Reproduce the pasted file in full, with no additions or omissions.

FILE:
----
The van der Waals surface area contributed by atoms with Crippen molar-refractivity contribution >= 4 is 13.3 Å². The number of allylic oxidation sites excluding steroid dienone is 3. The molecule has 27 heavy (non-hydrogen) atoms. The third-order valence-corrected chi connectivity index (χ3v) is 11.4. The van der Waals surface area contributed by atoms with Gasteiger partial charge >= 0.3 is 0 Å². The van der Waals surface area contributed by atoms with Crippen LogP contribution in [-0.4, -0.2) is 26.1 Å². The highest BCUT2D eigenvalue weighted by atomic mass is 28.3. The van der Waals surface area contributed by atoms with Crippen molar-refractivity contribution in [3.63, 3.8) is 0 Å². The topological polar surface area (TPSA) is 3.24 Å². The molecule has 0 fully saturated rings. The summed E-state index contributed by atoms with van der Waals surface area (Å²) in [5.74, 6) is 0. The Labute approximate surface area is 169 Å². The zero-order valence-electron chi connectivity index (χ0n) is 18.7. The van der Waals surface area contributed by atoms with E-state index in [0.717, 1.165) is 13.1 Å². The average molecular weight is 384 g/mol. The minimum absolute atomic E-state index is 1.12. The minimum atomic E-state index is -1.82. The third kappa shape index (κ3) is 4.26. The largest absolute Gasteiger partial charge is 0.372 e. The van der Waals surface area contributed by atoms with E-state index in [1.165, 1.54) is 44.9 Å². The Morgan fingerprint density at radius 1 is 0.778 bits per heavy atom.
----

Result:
The van der Waals surface area contributed by atoms with Crippen molar-refractivity contribution >= 4 is 13.3 Å². The number of allylic oxidation sites excluding steroid dienone is 3. The molecule has 27 heavy (non-hydrogen) atoms. The third-order valence-corrected chi connectivity index (χ3v) is 11.4. The van der Waals surface area contributed by atoms with Gasteiger partial charge >= 0.3 is 0 Å². The van der Waals surface area contributed by atoms with Crippen LogP contribution in [-0.4, -0.2) is 26.1 Å². The highest BCUT2D eigenvalue weighted by atomic mass is 28.3. The van der Waals surface area contributed by atoms with Crippen molar-refractivity contribution in [3.63, 3.8) is 0 Å². The topological polar surface area (TPSA) is 3.24 Å². The molecule has 0 fully saturated rings. The summed E-state index contributed by atoms with van der Waals surface area (Å²) in [5.74, 6) is 0. The Labute approximate surface area is 169 Å². The zero-order valence-electron chi connectivity index (χ0n) is 18.7. The van der Waals surface area contributed by atoms with E-state index in [0.717, 1.165) is 13.1 Å². The average molecular weight is 384 g/mol. The minimum absolute atomic E-state index is 1.12. The minimum atomic E-state index is -1.82. The third kappa shape index (κ3) is 4.26. The largest absolute Gasteiger partial charge is 0.372 e. The van der Waals surface area contributed by atoms with E-state index in [1.165, 1.54) is 44.9 Å². The Morgan fingerprint density at radius 1 is 0.778 bits per heavy atom.